Lefty Driesell knew it had not been pretty. In fact, forward Mark Fothergill called it downright ugly. Nevertheless, the Maryland basketball coach was grinning after his team's 73-71 victory over American last night.

"You know," Driesell said slyly, "a lot of people said they were gonna beat us."

Stranger things have happened. American over Georgetown and Maryland over UCLA come to mind. And last night, the Terrapins (6-2) could have been had by the scrappy Eagles (6-4). But with the game up for grabs at 50-49, Maryland leading, AU did a disappearing act right before the eyes of 10,925 witnesses in Cole Field House.

Before it was over, Mark Nickens, the Eagles' leading scorer, had shot four of 12 from the field, including four straight misses with the game on the line. Although Adrian Branch, Maryland's leading scorer, was little better, shooting just five of 15, he got more help than Nickens, most notably from Ben Coleman (19 points, 10 rebounds); Jeff Adkins (14 points), and Fothergill (10 points, nine rebounds). That was enough to offset the brilliant performance of Juan Jones, who had 16 points, 16 rebounds and six assists.

"I knew coming in that we could beat these guys," said AU Coach Ed Tapscott. "It was there for us, too. But we had that one stretch where nothing went right."

That stretch began just when it appeared that the Terrapins might be in trouble.

With 11:37 left in the game an Ed Sloane layup off a pretty feed from Jones had made it 50-49. When the Terrapins failed to get the ball across midcourt on their next possession, the Eagles looked ready to take the lead and command.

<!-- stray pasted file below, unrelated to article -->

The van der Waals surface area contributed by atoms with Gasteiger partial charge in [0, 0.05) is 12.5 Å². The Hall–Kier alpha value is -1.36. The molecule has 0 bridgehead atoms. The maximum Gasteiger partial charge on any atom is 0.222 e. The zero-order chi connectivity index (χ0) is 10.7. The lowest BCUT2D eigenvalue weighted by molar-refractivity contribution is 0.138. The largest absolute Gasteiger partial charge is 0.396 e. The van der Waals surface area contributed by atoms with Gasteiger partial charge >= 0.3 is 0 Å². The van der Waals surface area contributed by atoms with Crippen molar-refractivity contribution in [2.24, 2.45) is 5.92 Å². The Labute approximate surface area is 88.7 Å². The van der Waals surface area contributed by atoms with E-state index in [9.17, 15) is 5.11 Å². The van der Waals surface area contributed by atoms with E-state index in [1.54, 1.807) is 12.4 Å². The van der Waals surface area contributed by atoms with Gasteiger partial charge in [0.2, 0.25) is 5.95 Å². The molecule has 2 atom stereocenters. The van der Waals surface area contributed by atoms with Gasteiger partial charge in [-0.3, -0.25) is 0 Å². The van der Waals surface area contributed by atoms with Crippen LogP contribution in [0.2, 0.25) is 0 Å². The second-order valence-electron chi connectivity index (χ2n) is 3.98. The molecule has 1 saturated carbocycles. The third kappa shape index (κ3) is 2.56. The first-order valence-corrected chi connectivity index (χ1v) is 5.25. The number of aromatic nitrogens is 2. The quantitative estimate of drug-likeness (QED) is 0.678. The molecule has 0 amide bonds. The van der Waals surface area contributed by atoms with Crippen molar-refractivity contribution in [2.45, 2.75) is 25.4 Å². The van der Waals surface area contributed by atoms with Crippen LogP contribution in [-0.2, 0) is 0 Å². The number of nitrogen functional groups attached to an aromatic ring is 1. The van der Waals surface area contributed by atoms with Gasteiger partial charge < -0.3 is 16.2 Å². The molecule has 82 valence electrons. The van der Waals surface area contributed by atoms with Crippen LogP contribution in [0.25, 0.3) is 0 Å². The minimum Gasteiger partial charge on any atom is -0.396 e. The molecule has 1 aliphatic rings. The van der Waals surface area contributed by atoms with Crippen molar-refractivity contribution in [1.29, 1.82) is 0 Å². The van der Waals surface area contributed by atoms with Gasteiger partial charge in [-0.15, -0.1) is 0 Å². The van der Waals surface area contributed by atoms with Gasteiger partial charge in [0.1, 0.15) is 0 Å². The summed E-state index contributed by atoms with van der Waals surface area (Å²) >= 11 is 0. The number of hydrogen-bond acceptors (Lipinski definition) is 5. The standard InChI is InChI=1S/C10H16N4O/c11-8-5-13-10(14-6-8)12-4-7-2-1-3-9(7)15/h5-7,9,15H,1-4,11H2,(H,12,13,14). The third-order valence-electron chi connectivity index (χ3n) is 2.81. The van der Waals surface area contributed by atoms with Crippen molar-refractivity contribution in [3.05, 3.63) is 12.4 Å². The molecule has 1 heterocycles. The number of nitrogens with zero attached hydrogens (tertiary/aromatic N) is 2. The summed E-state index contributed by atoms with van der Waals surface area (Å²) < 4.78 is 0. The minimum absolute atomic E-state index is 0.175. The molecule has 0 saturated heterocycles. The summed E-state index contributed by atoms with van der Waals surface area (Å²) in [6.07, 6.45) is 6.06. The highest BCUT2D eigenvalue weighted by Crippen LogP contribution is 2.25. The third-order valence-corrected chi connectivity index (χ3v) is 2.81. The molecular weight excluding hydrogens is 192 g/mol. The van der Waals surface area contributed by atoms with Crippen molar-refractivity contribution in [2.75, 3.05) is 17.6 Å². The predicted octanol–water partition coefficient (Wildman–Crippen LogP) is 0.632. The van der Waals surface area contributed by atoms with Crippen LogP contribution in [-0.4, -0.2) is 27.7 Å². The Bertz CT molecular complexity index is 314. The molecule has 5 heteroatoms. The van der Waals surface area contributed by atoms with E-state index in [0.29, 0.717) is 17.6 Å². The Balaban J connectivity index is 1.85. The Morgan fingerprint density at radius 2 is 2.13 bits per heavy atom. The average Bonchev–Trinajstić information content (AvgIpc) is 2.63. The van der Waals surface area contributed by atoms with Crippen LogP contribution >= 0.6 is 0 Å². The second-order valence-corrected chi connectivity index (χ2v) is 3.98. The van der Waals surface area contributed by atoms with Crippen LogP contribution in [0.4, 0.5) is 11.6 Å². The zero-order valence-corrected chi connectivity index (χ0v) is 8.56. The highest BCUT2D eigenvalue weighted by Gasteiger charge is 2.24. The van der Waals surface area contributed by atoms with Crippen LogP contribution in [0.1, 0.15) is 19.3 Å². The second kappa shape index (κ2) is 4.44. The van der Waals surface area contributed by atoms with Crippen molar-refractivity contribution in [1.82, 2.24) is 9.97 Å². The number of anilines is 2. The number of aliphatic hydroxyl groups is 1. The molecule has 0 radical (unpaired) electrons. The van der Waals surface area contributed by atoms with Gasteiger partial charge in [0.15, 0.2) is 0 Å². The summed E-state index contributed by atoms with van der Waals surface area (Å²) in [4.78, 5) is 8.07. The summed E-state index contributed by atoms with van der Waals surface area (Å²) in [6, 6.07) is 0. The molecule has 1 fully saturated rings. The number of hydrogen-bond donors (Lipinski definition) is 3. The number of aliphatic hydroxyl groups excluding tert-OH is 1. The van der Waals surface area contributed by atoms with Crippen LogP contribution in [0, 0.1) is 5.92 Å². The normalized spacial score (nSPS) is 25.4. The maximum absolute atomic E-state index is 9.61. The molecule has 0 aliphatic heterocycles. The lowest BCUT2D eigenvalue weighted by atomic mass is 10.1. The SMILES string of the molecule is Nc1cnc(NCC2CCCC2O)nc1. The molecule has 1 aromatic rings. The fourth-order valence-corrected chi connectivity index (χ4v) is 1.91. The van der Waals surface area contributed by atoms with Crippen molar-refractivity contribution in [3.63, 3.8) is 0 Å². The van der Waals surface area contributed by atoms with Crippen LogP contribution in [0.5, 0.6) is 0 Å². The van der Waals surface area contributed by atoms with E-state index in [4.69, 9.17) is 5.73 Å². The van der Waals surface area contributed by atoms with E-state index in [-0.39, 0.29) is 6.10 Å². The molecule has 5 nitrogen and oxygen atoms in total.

But David Ridley missed two free throws that could have given his team the lead. Nickens missed a long jump shot and Sloane missed another. Nickens missed two more. In between, Adkins hit a 20-footer, Jeff Baxter hit two foul shots and Coleman followed an Adkins miss. Another Coleman tap-in made it 60-54 with 6:17 left and when Nickens missed his fourth straight shot, a drive through the middle, the Terrapins went to a semistall.

"At halftime it was close and I wanted to contribute," said Nickens, who did not take a shot the first six minutes of the game before going to the bench with three fouls. "I thought I could maybe make up for what I didn't do the first half so I wound up rushing, forcing a few."

His poor marksmanship and AU's failure to look for the man with the hot hand (Jones) helped the Terrapins build their six-point lead. After that, they went to a semispread offense and consistently got inside.

Two Coleman foul shots with 1:27 left made it 68-56 and it looked like Driesell would get to play his subs the final 60 seconds. But AU didn't quit and, helped by awful Maryland foul shooting (13 of 23 for the game, four out of nine the last 90 seconds), the Eagles kept coming back. But time ran out on them, Nickens making the last basket of the game to create the final margin with two seconds left.

The most jubilant man in the building when it was over was Driesell. While his players were low-key about the victory, recognizing its sloppiness, Driesell was clearly relieved after what could have been a letdown game.

"He told us before these guys were upsetters," said Adkins. "I think when they beat Georgetown we knew how good they were."

"They're scrappy and all," Coleman said. "But we won the game, so I guess we're scrappier than they are."

Certainly, they weren't prettier. But that was okay with Driesell. "They had a lot of chances," he said softly, thinking back to the second half. "A lot of chances."